Australian Start-Up Ynomia Is Building an IoT Platform to Transform the Construction Industry and its Hostile Environments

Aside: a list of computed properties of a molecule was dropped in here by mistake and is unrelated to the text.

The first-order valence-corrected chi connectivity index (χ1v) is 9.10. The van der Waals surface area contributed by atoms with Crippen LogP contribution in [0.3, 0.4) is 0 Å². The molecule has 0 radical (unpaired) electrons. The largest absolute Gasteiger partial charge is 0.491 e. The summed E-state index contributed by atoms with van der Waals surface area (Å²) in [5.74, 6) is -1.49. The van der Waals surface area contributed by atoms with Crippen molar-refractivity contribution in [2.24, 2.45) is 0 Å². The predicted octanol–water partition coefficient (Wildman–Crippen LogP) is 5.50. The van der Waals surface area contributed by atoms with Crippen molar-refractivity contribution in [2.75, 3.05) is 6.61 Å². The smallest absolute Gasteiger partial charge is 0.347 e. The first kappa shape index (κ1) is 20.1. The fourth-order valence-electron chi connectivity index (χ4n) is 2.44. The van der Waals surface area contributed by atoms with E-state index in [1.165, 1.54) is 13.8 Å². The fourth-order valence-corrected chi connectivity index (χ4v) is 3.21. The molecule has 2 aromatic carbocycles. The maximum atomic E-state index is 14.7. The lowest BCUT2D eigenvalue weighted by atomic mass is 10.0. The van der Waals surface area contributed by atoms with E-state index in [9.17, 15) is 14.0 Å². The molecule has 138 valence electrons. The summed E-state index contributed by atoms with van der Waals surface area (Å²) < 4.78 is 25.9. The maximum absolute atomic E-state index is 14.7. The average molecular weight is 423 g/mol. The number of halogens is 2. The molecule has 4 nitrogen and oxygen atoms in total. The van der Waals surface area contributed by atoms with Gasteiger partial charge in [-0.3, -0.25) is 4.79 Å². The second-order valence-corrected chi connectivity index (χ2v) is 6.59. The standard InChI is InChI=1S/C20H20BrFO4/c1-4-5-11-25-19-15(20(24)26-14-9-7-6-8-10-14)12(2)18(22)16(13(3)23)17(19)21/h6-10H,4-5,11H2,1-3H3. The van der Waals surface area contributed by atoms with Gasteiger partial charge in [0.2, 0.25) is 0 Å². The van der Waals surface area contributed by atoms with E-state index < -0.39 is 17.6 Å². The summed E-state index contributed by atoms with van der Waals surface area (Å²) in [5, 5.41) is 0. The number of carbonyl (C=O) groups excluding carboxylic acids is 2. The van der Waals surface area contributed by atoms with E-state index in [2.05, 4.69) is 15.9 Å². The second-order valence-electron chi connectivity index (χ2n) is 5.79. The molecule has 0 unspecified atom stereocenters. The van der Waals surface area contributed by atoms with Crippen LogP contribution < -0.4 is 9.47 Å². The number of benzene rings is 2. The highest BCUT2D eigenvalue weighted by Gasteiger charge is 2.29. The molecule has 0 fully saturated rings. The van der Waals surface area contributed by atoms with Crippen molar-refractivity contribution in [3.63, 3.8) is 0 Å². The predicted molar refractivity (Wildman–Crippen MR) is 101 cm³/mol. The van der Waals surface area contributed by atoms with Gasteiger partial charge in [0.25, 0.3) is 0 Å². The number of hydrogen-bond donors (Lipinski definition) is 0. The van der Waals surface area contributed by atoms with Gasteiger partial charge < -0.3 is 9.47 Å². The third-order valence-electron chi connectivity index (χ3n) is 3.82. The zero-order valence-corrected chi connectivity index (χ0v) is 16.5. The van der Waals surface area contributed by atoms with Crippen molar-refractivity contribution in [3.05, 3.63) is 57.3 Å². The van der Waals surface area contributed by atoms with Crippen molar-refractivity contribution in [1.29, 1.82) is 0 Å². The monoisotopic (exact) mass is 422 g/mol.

The trillion dollar construction industry has not yet experienced the same revolution in technology you might have expected. Low levels of R&D and difficult working environments have led to a lack of innovation and fundamental improvements have been slow. But one Australian start-up is changing that by building an Internet of Things (IoT) platform to harness construction and jobsite data in real time. “Productivity in construction is down there with hunting and fishing as one of the least productive industries per capita in the entire world. It's a space that's ripe for people to come in and really help,” explains Rob Postill , CTO at Ynomia. Ynomia has already been closely involved with many prestigious construction projects, including the residential N06 development in London’s famous 2012 Olympic Village. It was also integral to the construction of the Victoria University Tower in Australia. Link to Podcast Episode Here “These projects involve massive outflow of money: think about glass facades on modern buildings, which can represent 20-30 percent of the overall project cost. They are largely produced in China and can take 12 weeks to get here,” says Postill. “Meanwhile, the plasterer, the plumber, the electrician are all waiting for those glass facades to be put on so it is safe for them to work. If you get it wrong, you can go in the deep red very quickly.” To tackle these longstanding challenges, Ynomia aims to address the lack of connectivity, transparency and data management on construction sites, which has traditionally resulted in the inefficient use of critical personnel, equipment and materials; compressed timelines; and unpredictable cash flows. To optimize productivity, Ynomia offers a simple end-to-end technology solution that creates a Connected Jobsite. Helping teams manage materials, tools, and people across the worksite in real time. IOT in a Hostile Environment The deployment of technology in construction is often fraught with risk. As a result, construction sites are still largely run on paper, such as blueprints, diagrams and models as well as the more traditional invoices and filing. At the same time, there is a constant need to track progress and monitor massive volumes of information across the entire supply chain. Engineers, builders, electricians, plumbers, and all the other associated professionals need to know what they need to do, where they need to be, and when they need to start. “The environment is hostile to technology like GPS, computers, and mobile phone reception because you have a lot of Faraday cages and lots of water and dust,” explains Postill. “You can't have somebody wandering around a construction site with a laptop; it'll get trashed pretty quickly." Enter MongoDB Atlas “On a site, you might be talking about materials, then if you add to that plant & equipment, or bins, or tools etc, you're rapidly getting into thousands and thousands of tags, talking all the time, every day,” said Postill. That means thousands of tags now send millions of readings on Ynomia building sites around the world. All these IoT data packets must be stored efficiently and accurately so Ynomia can reassemble the history of what has happened and track tagged inventory, personnel, and vehicles around the site. Many of the tag events are also safety critical so accuracy is a vital component and packets can't be missed. To address these needs Ynomia was looking for a database that was scalable, flexible, resilient and could easily handle a wide variety of fast-changing sensor data captured from multiple devices. The final component Postill was looking for in a database layer was freedom: a database that didn't lock them into a single cloud platform as they were still in the early stages of assessing cloud partners. The Commonwealth Scientific and Industrial Research Organisation , which Postill had worked with in the past, suggested MongoDB , a general purpose, document-based database built for modern applications. “The most important factor was that the database is event-driven, which I knew would be difficult in the traditional relational model. We deal with millions of tag readings a day, which is a massive wall of data,” said Postill. A Cloud Database Ynomia is using MongoDB Atlas , the global cloud database service, now hosted on Microsoft Azure. Atlas offers best-in-class automation and proven practices that combine availability, scalability, and compliance with the most demanding data security and privacy standards. “When we started we didn't know enough about the problem and we didn't want to be constrained," explained Postill. "MongoDB Atlas gives us a cloud environment that moves with us. It allows us to understand what is happening and make changes to the architecture as we go." Postill says this combination of flexibility and management tooling also allows his developers to focus on business value not undifferentiated code. One example Postill gave was cluster administration: "Cluster administration for a start-up like us is wasted work," he said. "We’re not solving the customer's problem. We're not moving anything on. We’re focusing on the wrong thing. For us to be able to just make that problem go away is huge. Why wouldn’t you?" Atlas also gives Ynomia the option to spin out new clusters seamlessly anywhere in the world. This allows customers to keep data local to their construction site, improving latency and helping solve for regional data regulations. Real Time Analytics The company has also deployed MongoDB Charts, which takes this live data and automatically provides a real time view. Charts is the fastest and easiest way to visualize event data directly from MongoDB in order to act instantly and decisively based on the real-time insights generated by event-driven architecture. It allows Ynomia to share dashboards so all the right people can see what they need to and can collaborate accordingly. “Charts enables us to quickly visualize information without having to build more expensive tools, both internally and externally, to examine our data,” comments Postill. “As a startup, we go through this journey of: what are we doing and how are we doing it? There's a lot of stuff we are finding out along the way on how we slice and re-slice our data using Charts.” A Platform for Future Growth Ynomia is targeting a huge market and is set for ambitious growth in the coming years. How the platform, and its underlying architecture, can continue to scale and evolve will be crucial to enabling that business growth. “We do anything we can to keep things simple,” concluded Postill. “We pick technology partners that save us from spending time we shouldn't spend so we can solve real problems. We pick technologies that roll with the punches and that's MongoDB.” When we started we didn't know enough about the problem and we didn't want to be constrained," explained Postill. "MongoDB Atlas gives us a cloud environment that moves with us. It allows us to understand what is happening and make changes to the architecture as we go. Rob Postill, CTO, Ynomia